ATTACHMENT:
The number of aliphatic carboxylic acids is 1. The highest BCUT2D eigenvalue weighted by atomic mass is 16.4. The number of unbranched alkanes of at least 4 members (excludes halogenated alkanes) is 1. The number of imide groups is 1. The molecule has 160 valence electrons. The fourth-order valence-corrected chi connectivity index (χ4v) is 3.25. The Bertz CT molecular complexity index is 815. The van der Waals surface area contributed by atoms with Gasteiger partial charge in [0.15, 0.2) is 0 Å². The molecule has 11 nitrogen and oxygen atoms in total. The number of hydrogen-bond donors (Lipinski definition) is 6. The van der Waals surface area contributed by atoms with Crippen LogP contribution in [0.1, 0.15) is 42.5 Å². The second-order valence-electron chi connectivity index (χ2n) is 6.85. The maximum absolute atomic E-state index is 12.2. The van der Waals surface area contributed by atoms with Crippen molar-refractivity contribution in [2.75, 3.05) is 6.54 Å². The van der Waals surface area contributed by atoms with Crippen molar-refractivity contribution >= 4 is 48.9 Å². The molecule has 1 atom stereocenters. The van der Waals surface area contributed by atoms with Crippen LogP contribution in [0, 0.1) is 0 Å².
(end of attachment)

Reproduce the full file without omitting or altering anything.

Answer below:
The number of aliphatic carboxylic acids is 1. The highest BCUT2D eigenvalue weighted by atomic mass is 16.4. The number of unbranched alkanes of at least 4 members (excludes halogenated alkanes) is 1. The number of imide groups is 1. The molecule has 160 valence electrons. The fourth-order valence-corrected chi connectivity index (χ4v) is 3.25. The Bertz CT molecular complexity index is 815. The van der Waals surface area contributed by atoms with Gasteiger partial charge in [0.15, 0.2) is 0 Å². The molecule has 11 nitrogen and oxygen atoms in total. The number of hydrogen-bond donors (Lipinski definition) is 6. The van der Waals surface area contributed by atoms with Crippen LogP contribution in [0.1, 0.15) is 42.5 Å². The second-order valence-electron chi connectivity index (χ2n) is 6.85. The maximum absolute atomic E-state index is 12.2. The van der Waals surface area contributed by atoms with Crippen molar-refractivity contribution in [2.75, 3.05) is 6.54 Å². The van der Waals surface area contributed by atoms with Crippen molar-refractivity contribution >= 4 is 48.9 Å². The molecule has 1 atom stereocenters. The van der Waals surface area contributed by atoms with Crippen LogP contribution in [0, 0.1) is 0 Å².